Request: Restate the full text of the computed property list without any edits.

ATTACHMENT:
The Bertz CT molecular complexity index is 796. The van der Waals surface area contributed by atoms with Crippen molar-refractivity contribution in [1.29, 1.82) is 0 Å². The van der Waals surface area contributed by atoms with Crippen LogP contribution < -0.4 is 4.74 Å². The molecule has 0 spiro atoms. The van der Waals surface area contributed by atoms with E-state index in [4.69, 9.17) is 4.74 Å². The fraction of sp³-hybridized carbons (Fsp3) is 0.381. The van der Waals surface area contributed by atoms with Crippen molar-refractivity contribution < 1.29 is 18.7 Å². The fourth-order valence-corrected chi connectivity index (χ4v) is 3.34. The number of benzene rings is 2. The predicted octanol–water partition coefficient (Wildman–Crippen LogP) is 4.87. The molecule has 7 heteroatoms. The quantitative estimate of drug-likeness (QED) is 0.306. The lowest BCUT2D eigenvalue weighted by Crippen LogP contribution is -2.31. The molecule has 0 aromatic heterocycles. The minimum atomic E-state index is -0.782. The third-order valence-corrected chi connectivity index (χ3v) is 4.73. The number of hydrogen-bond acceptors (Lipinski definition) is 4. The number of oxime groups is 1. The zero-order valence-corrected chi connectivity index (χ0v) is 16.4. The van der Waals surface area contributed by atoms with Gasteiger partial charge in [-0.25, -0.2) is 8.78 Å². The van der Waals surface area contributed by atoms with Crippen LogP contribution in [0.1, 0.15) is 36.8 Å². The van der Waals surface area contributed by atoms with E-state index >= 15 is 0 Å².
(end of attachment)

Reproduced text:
The Bertz CT molecular complexity index is 796. The van der Waals surface area contributed by atoms with Crippen molar-refractivity contribution in [1.29, 1.82) is 0 Å². The van der Waals surface area contributed by atoms with Crippen LogP contribution < -0.4 is 4.74 Å². The molecule has 0 spiro atoms. The van der Waals surface area contributed by atoms with E-state index in [4.69, 9.17) is 4.74 Å². The fraction of sp³-hybridized carbons (Fsp3) is 0.381. The van der Waals surface area contributed by atoms with Crippen molar-refractivity contribution < 1.29 is 18.7 Å². The fourth-order valence-corrected chi connectivity index (χ4v) is 3.34. The number of benzene rings is 2. The predicted octanol–water partition coefficient (Wildman–Crippen LogP) is 4.87. The molecule has 7 heteroatoms. The quantitative estimate of drug-likeness (QED) is 0.306. The lowest BCUT2D eigenvalue weighted by Crippen LogP contribution is -2.31. The molecule has 0 aromatic heterocycles. The minimum atomic E-state index is -0.782. The third-order valence-corrected chi connectivity index (χ3v) is 4.73. The number of hydrogen-bond acceptors (Lipinski definition) is 4. The number of oxime groups is 1. The zero-order valence-corrected chi connectivity index (χ0v) is 16.4. The van der Waals surface area contributed by atoms with Gasteiger partial charge in [-0.25, -0.2) is 8.78 Å². The van der Waals surface area contributed by atoms with Crippen LogP contribution in [0.1, 0.15) is 36.8 Å². The van der Waals surface area contributed by atoms with E-state index >= 15 is 0 Å².